Earlier this year, the General Data Protection Regulation (GDPR) law took effect and changed how online businesses operate forever.
Giving European Union (EU) citizens more control over how their personal data is used, and requiring online businesses to comply with new data privacy provisions, GDPR rocked the cybersecurity landscape.
And the truth is, everyone is on the hook for being GDPR compliant, whether your online business is in the EU or not.
That’s because if your website has visitors from the EU, this new law applies to you.
The GDPR law seeks to establish added layers of protection to site visitors, allow people access to all of their stored data, and govern how data is shared.
But what it also requires is that every business appoints a Data Protection Officer (DPO).
Today we’re going to look at what a DPO is and what to look for when appointing one for your online business.
After all, if you don’t comply with GDPR and hire a competent DPO, you run the risk of having to pay hefty fines and losing your business altogether.
What is a Data Protection Officer (DPO)?
According to the EU GDPR portal, a data protection officer is someone that is:
”…appointed on the basis of professional qualities and, in particular, expert knowledge on data protection law and practices.”
That said, the DPO you hire for your business will have direct control over your data privacy program and GDPR compliance.
More specifically, your DPO will perform duties such as:
- Informing and advising those in your business about their obligations under GDPR and other data protection laws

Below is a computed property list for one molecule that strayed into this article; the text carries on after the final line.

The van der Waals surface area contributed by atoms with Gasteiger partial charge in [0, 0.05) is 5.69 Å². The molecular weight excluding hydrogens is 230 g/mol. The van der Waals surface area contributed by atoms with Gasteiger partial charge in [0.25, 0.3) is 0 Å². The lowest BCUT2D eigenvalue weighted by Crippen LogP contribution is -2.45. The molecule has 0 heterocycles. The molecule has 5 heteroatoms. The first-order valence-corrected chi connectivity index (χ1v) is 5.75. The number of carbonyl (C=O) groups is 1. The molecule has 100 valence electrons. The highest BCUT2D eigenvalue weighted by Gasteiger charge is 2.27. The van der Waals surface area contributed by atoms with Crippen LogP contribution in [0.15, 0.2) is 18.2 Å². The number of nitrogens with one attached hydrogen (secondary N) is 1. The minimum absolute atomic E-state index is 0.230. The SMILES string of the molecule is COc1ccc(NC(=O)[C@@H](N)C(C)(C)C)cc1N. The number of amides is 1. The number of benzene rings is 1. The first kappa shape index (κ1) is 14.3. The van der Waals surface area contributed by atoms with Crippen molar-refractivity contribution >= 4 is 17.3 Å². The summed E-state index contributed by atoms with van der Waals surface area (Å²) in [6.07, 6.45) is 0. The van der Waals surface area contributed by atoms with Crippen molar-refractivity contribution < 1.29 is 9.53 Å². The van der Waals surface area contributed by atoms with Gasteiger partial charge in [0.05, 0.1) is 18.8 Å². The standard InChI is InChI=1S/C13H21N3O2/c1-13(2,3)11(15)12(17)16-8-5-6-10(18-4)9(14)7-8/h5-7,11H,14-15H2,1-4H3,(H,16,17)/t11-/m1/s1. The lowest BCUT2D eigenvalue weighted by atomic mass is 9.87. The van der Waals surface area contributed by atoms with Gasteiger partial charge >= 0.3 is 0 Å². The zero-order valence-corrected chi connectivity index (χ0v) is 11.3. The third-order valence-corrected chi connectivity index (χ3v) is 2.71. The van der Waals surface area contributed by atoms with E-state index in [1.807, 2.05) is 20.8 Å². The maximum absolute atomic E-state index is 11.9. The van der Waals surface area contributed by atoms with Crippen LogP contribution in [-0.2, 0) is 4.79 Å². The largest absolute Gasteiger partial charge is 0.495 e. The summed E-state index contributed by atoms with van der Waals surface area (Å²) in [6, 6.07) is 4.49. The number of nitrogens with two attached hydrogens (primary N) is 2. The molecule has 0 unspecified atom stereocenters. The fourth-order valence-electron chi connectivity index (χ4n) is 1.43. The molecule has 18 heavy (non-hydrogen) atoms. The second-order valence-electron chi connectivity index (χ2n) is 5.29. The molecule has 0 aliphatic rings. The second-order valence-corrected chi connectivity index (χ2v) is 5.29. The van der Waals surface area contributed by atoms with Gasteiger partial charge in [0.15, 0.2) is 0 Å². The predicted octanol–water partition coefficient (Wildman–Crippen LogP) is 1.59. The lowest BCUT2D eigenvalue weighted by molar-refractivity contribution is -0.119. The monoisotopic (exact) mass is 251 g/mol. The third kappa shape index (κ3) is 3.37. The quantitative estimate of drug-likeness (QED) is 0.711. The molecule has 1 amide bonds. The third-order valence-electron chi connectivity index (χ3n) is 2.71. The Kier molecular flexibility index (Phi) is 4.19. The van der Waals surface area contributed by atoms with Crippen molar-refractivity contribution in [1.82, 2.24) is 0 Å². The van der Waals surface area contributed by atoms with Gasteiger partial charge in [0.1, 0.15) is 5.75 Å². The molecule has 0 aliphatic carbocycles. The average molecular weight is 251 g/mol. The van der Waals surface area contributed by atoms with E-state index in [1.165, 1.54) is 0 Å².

- Monitoring GDPR compliance
- Carrying out internal data protection policies and procedures
- Cooperating with higher authorities should any discrepancies arise
Keep in mind that even if you don’t have to hire a specific DPO for your online business because your business falls under some exemption, you will still need to comply with GDPR provisions.
That means any time you collect information from site visitors, whether it’s to process an online order, allow a subscription to your newsletter, or ask for their name on a form, you’ll have to comply.
So, let’s discuss what to look for when appointing a DPO for your online business, so you avoid any problems with GDPR noncompliance.
Knowledge and Experience with General Cyber Security
The person you appoint to oversee your business’ GDPR compliance should have working knowledge and experience in general cybersecurity matters.
Cyber threats are something that all websites run into.
And while website speed is one of the top ranking factors in search results, it’s good to know site security is an SEO ranking signal too.
Having someone on hand that can not only handle data protection policies as they relate to GDPR but also internal or external threats to your business is essential.
This is especially true because your DPO is supposed to be managing and advising you and your team on matters of site security, data protection, and GDPR compliance.
In fact, your DPO should be your in-house GDPR and cybersecurity expert.
You might consider looking into hiring a professional cybersecurity service that provides managed SIEM services.
These professional security companies are known for their expertise in GDPR compliance, among other things as well.
For instance, the professional you hire should have first-hand experience in IS audits, IT programming and infrastructure, penetration testing, threat blocking, and more.
Finding security gaps within your organization, and keeping malicious threats and traffic away from your site will help secure your site visitors’ data, whether they are from the EU or not.